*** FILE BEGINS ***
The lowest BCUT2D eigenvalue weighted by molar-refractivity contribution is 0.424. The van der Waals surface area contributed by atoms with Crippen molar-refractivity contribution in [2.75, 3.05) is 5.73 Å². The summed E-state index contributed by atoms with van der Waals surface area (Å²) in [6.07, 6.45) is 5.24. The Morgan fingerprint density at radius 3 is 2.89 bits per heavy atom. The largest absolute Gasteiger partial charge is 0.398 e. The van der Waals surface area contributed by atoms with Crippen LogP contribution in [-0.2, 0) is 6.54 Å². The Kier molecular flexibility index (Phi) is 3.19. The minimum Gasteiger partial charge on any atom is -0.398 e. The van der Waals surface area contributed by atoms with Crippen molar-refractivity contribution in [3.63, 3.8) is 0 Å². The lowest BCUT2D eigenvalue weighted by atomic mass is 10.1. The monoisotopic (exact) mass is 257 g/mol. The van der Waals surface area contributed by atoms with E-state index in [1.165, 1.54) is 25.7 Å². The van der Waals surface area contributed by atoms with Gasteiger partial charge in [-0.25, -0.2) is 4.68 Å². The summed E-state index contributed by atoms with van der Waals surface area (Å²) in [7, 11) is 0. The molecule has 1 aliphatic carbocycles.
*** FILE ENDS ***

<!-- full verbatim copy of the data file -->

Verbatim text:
The lowest BCUT2D eigenvalue weighted by molar-refractivity contribution is 0.424. The van der Waals surface area contributed by atoms with Crippen molar-refractivity contribution in [2.75, 3.05) is 5.73 Å². The summed E-state index contributed by atoms with van der Waals surface area (Å²) in [6.07, 6.45) is 5.24. The Morgan fingerprint density at radius 3 is 2.89 bits per heavy atom. The largest absolute Gasteiger partial charge is 0.398 e. The van der Waals surface area contributed by atoms with Crippen LogP contribution in [-0.2, 0) is 6.54 Å². The Kier molecular flexibility index (Phi) is 3.19. The minimum Gasteiger partial charge on any atom is -0.398 e. The van der Waals surface area contributed by atoms with Crippen molar-refractivity contribution in [3.63, 3.8) is 0 Å². The lowest BCUT2D eigenvalue weighted by atomic mass is 10.1. The monoisotopic (exact) mass is 257 g/mol. The van der Waals surface area contributed by atoms with E-state index in [1.165, 1.54) is 25.7 Å². The van der Waals surface area contributed by atoms with Gasteiger partial charge in [-0.25, -0.2) is 4.68 Å². The summed E-state index contributed by atoms with van der Waals surface area (Å²) in [7, 11) is 0. The molecule has 1 aliphatic carbocycles.